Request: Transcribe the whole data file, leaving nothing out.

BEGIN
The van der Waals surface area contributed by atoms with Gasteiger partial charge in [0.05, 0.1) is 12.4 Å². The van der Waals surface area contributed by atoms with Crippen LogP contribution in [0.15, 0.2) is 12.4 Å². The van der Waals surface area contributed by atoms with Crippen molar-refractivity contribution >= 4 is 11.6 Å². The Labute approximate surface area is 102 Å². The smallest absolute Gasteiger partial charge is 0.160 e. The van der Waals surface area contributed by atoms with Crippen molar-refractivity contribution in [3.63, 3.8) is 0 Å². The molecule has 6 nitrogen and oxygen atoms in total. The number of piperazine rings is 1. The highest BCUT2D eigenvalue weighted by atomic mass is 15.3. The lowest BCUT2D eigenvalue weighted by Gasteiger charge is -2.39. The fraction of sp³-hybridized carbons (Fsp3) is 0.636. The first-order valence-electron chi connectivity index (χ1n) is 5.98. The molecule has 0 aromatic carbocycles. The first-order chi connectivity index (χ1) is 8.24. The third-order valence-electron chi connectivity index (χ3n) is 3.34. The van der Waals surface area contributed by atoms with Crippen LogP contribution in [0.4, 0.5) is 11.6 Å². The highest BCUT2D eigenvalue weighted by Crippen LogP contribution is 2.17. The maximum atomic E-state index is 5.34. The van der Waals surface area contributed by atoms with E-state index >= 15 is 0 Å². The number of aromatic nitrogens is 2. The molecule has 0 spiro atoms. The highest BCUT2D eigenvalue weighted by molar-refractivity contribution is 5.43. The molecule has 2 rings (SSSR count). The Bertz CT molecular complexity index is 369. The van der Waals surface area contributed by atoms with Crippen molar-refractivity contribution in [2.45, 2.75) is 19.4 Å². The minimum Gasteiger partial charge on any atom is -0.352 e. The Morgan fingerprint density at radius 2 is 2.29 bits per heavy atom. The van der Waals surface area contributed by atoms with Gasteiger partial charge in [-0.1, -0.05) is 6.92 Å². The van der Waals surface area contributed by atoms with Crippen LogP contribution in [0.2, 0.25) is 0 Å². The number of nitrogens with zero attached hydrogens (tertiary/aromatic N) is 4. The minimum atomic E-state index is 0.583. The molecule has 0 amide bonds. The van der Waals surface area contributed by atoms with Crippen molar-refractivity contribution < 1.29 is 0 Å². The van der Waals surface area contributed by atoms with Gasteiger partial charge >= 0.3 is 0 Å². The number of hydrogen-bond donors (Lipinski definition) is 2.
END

The van der Waals surface area contributed by atoms with Gasteiger partial charge in [0.05, 0.1) is 12.4 Å². The van der Waals surface area contributed by atoms with Crippen LogP contribution in [0.15, 0.2) is 12.4 Å². The van der Waals surface area contributed by atoms with Crippen molar-refractivity contribution >= 4 is 11.6 Å². The Labute approximate surface area is 102 Å². The smallest absolute Gasteiger partial charge is 0.160 e. The van der Waals surface area contributed by atoms with Crippen molar-refractivity contribution in [3.63, 3.8) is 0 Å². The molecule has 6 nitrogen and oxygen atoms in total. The number of piperazine rings is 1. The highest BCUT2D eigenvalue weighted by atomic mass is 15.3. The lowest BCUT2D eigenvalue weighted by Gasteiger charge is -2.39. The fraction of sp³-hybridized carbons (Fsp3) is 0.636. The first-order valence-electron chi connectivity index (χ1n) is 5.98. The molecule has 0 aromatic carbocycles. The first-order chi connectivity index (χ1) is 8.24. The third-order valence-electron chi connectivity index (χ3n) is 3.34. The van der Waals surface area contributed by atoms with Crippen LogP contribution in [0.4, 0.5) is 11.6 Å². The highest BCUT2D eigenvalue weighted by Crippen LogP contribution is 2.17. The maximum atomic E-state index is 5.34. The van der Waals surface area contributed by atoms with E-state index >= 15 is 0 Å². The number of aromatic nitrogens is 2. The molecule has 0 spiro atoms. The highest BCUT2D eigenvalue weighted by molar-refractivity contribution is 5.43. The molecule has 2 rings (SSSR count). The Bertz CT molecular complexity index is 369. The van der Waals surface area contributed by atoms with Crippen molar-refractivity contribution in [2.45, 2.75) is 19.4 Å². The minimum Gasteiger partial charge on any atom is -0.352 e. The Morgan fingerprint density at radius 2 is 2.29 bits per heavy atom. The van der Waals surface area contributed by atoms with Gasteiger partial charge in [-0.1, -0.05) is 6.92 Å². The van der Waals surface area contributed by atoms with Crippen LogP contribution in [0.2, 0.25) is 0 Å². The number of nitrogens with zero attached hydrogens (tertiary/aromatic N) is 4. The minimum atomic E-state index is 0.583. The molecule has 0 amide bonds. The van der Waals surface area contributed by atoms with Crippen molar-refractivity contribution < 1.29 is 0 Å². The van der Waals surface area contributed by atoms with Gasteiger partial charge >= 0.3 is 0 Å². The number of hydrogen-bond donors (Lipinski definition) is 2.